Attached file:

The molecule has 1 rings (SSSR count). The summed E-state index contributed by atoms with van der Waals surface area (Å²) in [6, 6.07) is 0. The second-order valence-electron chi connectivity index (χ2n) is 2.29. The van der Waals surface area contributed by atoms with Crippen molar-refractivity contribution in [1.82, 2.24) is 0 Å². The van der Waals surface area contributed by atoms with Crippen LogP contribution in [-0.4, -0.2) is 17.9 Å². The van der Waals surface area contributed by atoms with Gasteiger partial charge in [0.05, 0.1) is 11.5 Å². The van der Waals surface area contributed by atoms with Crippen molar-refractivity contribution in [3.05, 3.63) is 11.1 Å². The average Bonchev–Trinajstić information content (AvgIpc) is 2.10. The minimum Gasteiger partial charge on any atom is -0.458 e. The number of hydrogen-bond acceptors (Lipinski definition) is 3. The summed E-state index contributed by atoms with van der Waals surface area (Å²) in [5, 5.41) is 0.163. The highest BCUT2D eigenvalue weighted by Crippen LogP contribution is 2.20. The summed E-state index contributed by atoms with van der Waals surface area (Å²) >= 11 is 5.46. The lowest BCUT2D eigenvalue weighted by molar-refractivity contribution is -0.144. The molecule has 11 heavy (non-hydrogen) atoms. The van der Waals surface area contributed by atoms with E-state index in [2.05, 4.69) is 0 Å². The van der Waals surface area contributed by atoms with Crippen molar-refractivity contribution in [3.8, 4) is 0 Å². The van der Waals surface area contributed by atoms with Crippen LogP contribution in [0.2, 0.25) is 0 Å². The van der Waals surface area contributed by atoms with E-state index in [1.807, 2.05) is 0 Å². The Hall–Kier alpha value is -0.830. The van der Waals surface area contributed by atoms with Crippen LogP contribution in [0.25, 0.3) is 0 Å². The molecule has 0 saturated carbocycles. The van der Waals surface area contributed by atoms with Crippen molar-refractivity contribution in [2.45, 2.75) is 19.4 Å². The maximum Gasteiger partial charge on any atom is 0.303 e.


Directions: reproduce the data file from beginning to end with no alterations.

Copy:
The molecule has 1 rings (SSSR count). The summed E-state index contributed by atoms with van der Waals surface area (Å²) in [6, 6.07) is 0. The second-order valence-electron chi connectivity index (χ2n) is 2.29. The van der Waals surface area contributed by atoms with Crippen molar-refractivity contribution in [1.82, 2.24) is 0 Å². The van der Waals surface area contributed by atoms with Crippen LogP contribution in [-0.4, -0.2) is 17.9 Å². The van der Waals surface area contributed by atoms with Gasteiger partial charge in [0.05, 0.1) is 11.5 Å². The van der Waals surface area contributed by atoms with Crippen molar-refractivity contribution in [3.05, 3.63) is 11.1 Å². The average Bonchev–Trinajstić information content (AvgIpc) is 2.10. The minimum Gasteiger partial charge on any atom is -0.458 e. The number of hydrogen-bond acceptors (Lipinski definition) is 3. The summed E-state index contributed by atoms with van der Waals surface area (Å²) in [5, 5.41) is 0.163. The highest BCUT2D eigenvalue weighted by Crippen LogP contribution is 2.20. The summed E-state index contributed by atoms with van der Waals surface area (Å²) >= 11 is 5.46. The lowest BCUT2D eigenvalue weighted by molar-refractivity contribution is -0.144. The molecule has 11 heavy (non-hydrogen) atoms. The van der Waals surface area contributed by atoms with E-state index in [2.05, 4.69) is 0 Å². The van der Waals surface area contributed by atoms with Crippen molar-refractivity contribution in [3.8, 4) is 0 Å². The van der Waals surface area contributed by atoms with Crippen LogP contribution in [0.2, 0.25) is 0 Å². The van der Waals surface area contributed by atoms with E-state index in [1.807, 2.05) is 0 Å². The Hall–Kier alpha value is -0.830. The van der Waals surface area contributed by atoms with Crippen LogP contribution in [0.25, 0.3) is 0 Å². The molecule has 0 saturated carbocycles. The van der Waals surface area contributed by atoms with Crippen molar-refractivity contribution in [2.45, 2.75) is 19.4 Å². The maximum Gasteiger partial charge on any atom is 0.303 e.